While in Britain billionaire Badri Patarkatsishvili's recent death conjured up parallels to former KGB operative Alexander Litvinenko's assassination in late 2006, at home it raised questions about the fate of his Georgia-based businesses, chief among them the beleaguered Imedi TV channel.
Patarkatsishvili died suddenly from an apparent heart attack at his home outside London late on February 12. [For background see the Eurasia Insight archive]. For the last two days the late financier's friends, relatives, celebrities and politicians have been heading to the downtown apartment of Patarkatsishvili's sister to offer condolences. Mzia Tortladze, Patarkatsishvili's sister, was seething on February 12, when reporters asked her what she makes of her brother's death. "I'll let you know when your government stops living in fear," Tortladze retorted.
Some politicians insinuated that the tycoon had fallen victim to the barrage of accusations concerning a coup conspiracy. Although an autopsy revealed that Patarkatsishvili suffered from a severe heart ailment, some opposition leaders in Tbilisi did not seem willing to accept the possibility that Patarkatsishvili's death was by natural causes. "I wouldn't trust Scotland Yard too much. They couldn't even investigate Princes Diana's death properly," Kakha Kukava, of opposition Conservative Party, said in comments broadcast February 14 by Georgian Public Broadcasting.
Comparisons to Litvinenko's death are not completely far-fetched. In a bizarre coincidence Andrey Lugovoy, the main suspect in Litvinenko's murder, and the man Britain wants extradited from Russia, once served in Patarkatsishvili's personal security detail.
Conspicuously absent at Tortladze's apartment were President Mikheil Saakashvili's supporters. In televised comments, Parliamentary Speaker Nino Burjanadze expressed her sympathy to Patarkatsishvili's family members.
Giorgi Khaindrava -- a member of the nine-party opposition coalition that has opposed Saakashvili during Georgia's recent political turmoil -- flew to Britain on February 14 to help coordinate the repatriation of Patarkatsishvili's remains.
In recent months, coalition leaders had been frequent visitors to Patarkatsishvili in Britain. The tycoon was reportedly a major funder of opposition political activities. After the release of recordings implicating Patarkatsishvili in an alleged conspiracy to overthrow Saakashvili's administration, most opposition coalition members, including its presidential candidate, Levan Gachechiladze, distanced themselves from the billionaire and denied close financial or political ties to him. [For background see the Eurasia Insight archive].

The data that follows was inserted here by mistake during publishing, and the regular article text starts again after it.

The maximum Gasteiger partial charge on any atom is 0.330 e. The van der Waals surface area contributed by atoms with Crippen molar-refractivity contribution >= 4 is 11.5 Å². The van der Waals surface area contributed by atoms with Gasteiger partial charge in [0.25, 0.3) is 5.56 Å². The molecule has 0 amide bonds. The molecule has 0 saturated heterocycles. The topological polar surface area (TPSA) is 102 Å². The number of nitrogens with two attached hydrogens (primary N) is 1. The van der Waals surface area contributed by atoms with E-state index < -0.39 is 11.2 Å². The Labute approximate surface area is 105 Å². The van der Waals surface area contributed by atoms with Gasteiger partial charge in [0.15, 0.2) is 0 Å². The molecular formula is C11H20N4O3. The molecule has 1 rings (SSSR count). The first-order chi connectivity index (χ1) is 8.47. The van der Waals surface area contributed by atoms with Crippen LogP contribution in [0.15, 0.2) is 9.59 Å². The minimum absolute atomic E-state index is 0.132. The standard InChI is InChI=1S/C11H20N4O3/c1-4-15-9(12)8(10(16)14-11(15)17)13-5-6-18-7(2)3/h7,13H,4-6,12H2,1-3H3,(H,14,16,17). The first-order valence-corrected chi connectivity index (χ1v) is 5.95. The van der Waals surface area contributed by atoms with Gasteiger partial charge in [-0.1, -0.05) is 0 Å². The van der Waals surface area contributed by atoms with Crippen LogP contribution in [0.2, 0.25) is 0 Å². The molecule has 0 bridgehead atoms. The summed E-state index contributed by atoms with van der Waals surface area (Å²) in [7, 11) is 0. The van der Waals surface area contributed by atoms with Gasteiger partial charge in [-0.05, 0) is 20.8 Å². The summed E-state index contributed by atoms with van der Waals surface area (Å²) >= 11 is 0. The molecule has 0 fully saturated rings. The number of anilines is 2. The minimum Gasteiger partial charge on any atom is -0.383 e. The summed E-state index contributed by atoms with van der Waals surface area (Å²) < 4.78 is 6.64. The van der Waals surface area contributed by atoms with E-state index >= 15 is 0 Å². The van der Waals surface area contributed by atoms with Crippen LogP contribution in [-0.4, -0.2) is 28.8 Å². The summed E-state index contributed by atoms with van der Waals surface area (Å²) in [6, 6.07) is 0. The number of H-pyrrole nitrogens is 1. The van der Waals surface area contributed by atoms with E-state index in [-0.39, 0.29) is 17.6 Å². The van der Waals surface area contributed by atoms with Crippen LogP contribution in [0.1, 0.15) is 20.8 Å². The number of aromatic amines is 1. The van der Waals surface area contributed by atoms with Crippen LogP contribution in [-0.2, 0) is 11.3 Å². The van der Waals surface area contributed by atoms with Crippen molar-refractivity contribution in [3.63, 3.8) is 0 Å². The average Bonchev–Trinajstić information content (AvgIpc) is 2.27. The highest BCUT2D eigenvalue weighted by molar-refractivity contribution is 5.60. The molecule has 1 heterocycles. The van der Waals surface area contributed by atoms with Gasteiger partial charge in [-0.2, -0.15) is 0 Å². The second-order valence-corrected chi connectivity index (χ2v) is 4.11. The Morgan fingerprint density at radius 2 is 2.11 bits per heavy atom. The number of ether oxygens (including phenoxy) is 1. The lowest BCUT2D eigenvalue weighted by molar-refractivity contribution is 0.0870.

Patarkatsishvili's sudden and unexpected death did not alter opposition plans to launch on February 15 a protest against the Saakashvili administration. Thousands of opposition supporters gathered in central Tbilisi for the opening of what its organizers billed as an open-ended demonstration. In addition to opposing Saakashvili's policies, his critics claim that the January 5 election was rigged. [For background see the Eurasia Insight archive]. "We'll show them that we're stronger than ever, and we'll continue this rally until they give in," Gachechiladze said at the rally.
In the meantime, Georgian officials considered suspending the broadcasting license of Imedi TV, an opposition-oriented channel owned by Patarkatsishvili. The Saakashvili administration has portrayed the station as a component of Patarkatsishvili's alleged coup conspiracy. On January 21, Georgia's National Communications Commission (NCC) determined that the station, which has been off the air for over two months, had violated Georgian laws that prohibit a political party or a party official from owing a broadcasting company. In 2007, Patarkatsishvili suggested that he had transferred his ownership stake in the channel to media baron Rupert Murdoch's News Corp. [For background see the Eurasia Insight archive]. But this was never the case, and, therefore, Patarkatsishvili remained in a position to directly influence the station's political coverage, Georgian investigators found. [For background see the Eurasia Insight archive].
According to the commission's January 21 statement, Patarkatsishvili's charity organization held a 15 percent stake in GMC Consulting, a 65 percent owner of I-Media, which in turn owned 100 percent of Imedi TV's shares.
Imedi briefly resumed broadcasting in December, but the release of a secret recording, in which Patarkatsishvili tried to coax a high-ranking Georgian official into helping him destabilize Saakashvili's administration, caused an exodus of station staff. Management voluntarily closed the station pending a decision on changing Imedi's ownership structure.
The NCC was planning to make a final decision February 15 on Imedi's formal suspension, but because of Patarkatsishvili's passing, along with lingering confusion about the channel's ownership structure, the hearing was postponed until February 22.
It is still not clear who is going to inherit Patarkatsishvili's fortune and businesses. His Georgian lawyer Shalva Shavgulidze told the Rezonansi daily newspaper February 14 that in light of Patarkatsishvili's death, the NCC has no grounds to suspend Imedi's license. The lawyer added that talks are underway to sell a controlling share in Imedi to News Corp.
Imedi TV general director Bidzina Baratashvili is due to meet with a delegation from News Corp. in Istanbul on February 18. "We will discuss future plans. [Rupert] Murdoch's son will arrive to hold talks," Rezonansi quoted Baratashvili as saying.
Giorgi Lomsadze is a freelance reporter also based in Tbilisi.